Bluecoat Display Centre’s new Outreach Programme, ‘Making an Impact,’ aims to demonstrate the benefits that craft can have on a overall health and wellbeing.
This month, textiles artist Helen Chatterton will take on a 4 week artist residency at Holly Lodge Girls College, teaching girls of all ages to knit, and contribute to an installation to be displayed at the Palm House in Sefton Park.
Nowadays, knitting is not just a way to make nice scarves and hats to keep you warm in the winter. Knitting needs you to use both of your hands at the same time and repeatedly bring your attention back to what you are doing. Research shows that this can have a very positive effect on your brain function and can give the same results as meditation. Research from Cardiff University and Stich links, proves that knitting does have a positive impact on mood and feelings, helping people to feel calmer and happier.
“Results showed that knitting is considered good for memory, helps people to think in a more organised way, and improves concentration. Knitting socially fosters a feeling of belonging, enjoyment and friendship.”
Research by physiotherapist Betsan Corkhill suggests that knitting can be addictive, but in a good way. Knitting, according to Betsan, can replace other addictions to weight loss and binge eating, smoking and alcohol, and forms of Obsessive Compulsive Disorder. It is said that the rhythmic, repetitive movements of knitting, and other craft activities, can form a constructive addiction. People can find themselves absorbed in the activity, which occupies and distracts the brain, but has also been clinically proven to raise levels of the mood-enhancing chemical serotonin, whilst inducing relaxation.
Knitting improves relaxation by creating a distraction, quietening stress, anxiety and even helping people to manage pain. At the same time, both the sense of achievement gained from craft and the social interaction it encourages can help to combat the isolation of depression. Betsan explains:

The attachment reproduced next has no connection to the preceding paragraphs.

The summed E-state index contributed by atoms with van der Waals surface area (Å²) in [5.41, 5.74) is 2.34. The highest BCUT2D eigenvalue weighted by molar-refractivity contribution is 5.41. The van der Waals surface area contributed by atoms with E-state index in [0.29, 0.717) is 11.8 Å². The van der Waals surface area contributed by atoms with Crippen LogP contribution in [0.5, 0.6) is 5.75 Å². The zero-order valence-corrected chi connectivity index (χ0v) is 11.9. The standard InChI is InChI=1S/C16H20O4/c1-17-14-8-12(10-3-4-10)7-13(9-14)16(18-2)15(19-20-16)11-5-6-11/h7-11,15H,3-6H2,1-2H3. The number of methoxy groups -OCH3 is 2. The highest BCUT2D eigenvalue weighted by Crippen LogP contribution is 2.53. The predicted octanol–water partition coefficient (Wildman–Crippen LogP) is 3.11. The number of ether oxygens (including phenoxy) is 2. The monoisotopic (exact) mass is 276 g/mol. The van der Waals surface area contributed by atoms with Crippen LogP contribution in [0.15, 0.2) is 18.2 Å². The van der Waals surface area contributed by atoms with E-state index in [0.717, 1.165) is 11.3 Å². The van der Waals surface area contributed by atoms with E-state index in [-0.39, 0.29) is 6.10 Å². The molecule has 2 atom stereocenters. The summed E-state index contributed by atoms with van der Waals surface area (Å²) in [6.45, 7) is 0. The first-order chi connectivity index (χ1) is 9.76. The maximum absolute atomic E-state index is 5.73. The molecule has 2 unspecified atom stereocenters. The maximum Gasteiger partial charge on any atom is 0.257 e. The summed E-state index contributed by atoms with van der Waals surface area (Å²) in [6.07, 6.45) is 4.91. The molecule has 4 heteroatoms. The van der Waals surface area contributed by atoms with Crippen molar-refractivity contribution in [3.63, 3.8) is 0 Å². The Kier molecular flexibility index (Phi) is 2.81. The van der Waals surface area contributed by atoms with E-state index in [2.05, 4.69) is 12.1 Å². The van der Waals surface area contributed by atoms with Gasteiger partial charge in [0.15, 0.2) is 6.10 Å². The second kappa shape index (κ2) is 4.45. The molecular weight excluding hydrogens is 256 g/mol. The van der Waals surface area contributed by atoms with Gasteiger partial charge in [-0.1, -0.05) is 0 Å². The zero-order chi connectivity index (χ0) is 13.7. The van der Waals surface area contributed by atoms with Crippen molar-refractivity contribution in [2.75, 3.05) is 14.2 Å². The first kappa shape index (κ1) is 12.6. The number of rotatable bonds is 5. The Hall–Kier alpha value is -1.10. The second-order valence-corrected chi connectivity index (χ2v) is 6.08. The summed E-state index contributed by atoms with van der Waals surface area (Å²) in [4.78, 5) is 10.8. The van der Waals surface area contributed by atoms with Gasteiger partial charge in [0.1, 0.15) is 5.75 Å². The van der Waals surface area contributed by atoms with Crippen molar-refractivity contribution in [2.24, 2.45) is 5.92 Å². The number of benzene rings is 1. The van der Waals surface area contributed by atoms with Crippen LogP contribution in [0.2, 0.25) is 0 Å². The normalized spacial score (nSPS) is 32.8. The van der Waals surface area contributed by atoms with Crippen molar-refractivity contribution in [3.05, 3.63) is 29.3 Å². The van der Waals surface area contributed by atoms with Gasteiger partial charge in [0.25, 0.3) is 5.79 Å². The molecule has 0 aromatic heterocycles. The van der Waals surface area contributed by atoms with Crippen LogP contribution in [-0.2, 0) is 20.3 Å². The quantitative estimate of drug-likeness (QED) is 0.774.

“Knitting can change negative thoughts and attitudes into positive ones. It encourages people to move forwards. Confidence, self esteem, motivation and mood improves. It gives people a vehicle by which to make social contact and, in so doing, keeps their world open.”
Learning art, craft and design skills has a range of educational benefits. It fosters creative thinking and innovative learning, aids cognitive development and helps develop problem-solving skills. These, in turn, provide a solid foundation for a number of professions, including engineering, manufacturing, medicine and software design.
This residency at Holly Lodge Girls College will teach children aged from 11 to 18 to knit. Thanks to a generous donation of needles from Craft Club, and wool from Rowan, the girls with have their own needles to keep so that they can continue to practice in their own time, and at their own leisure.
“The place of art in creating and supporting feelings of wellbeing is vital.” Margaret Hodge (former culture minister)
Visit Scotland have taken on the knitting trend, with Shetland Ponies sporting some winter woolies!
Have you ever wanted to learn to knit? Did you used to knit long ago but have hung up your needles? The Art Department at Holly Lodge invites you to take part in SPINNING A YARN. We would like to invite you to attend a knitting workshop/get together on Wednesday 27th February 3-4pm.
Please contact R.Powell@hollylodge.liverpool.sch.uk to book a place.
Written by Beth Harvey (Outreach Officer)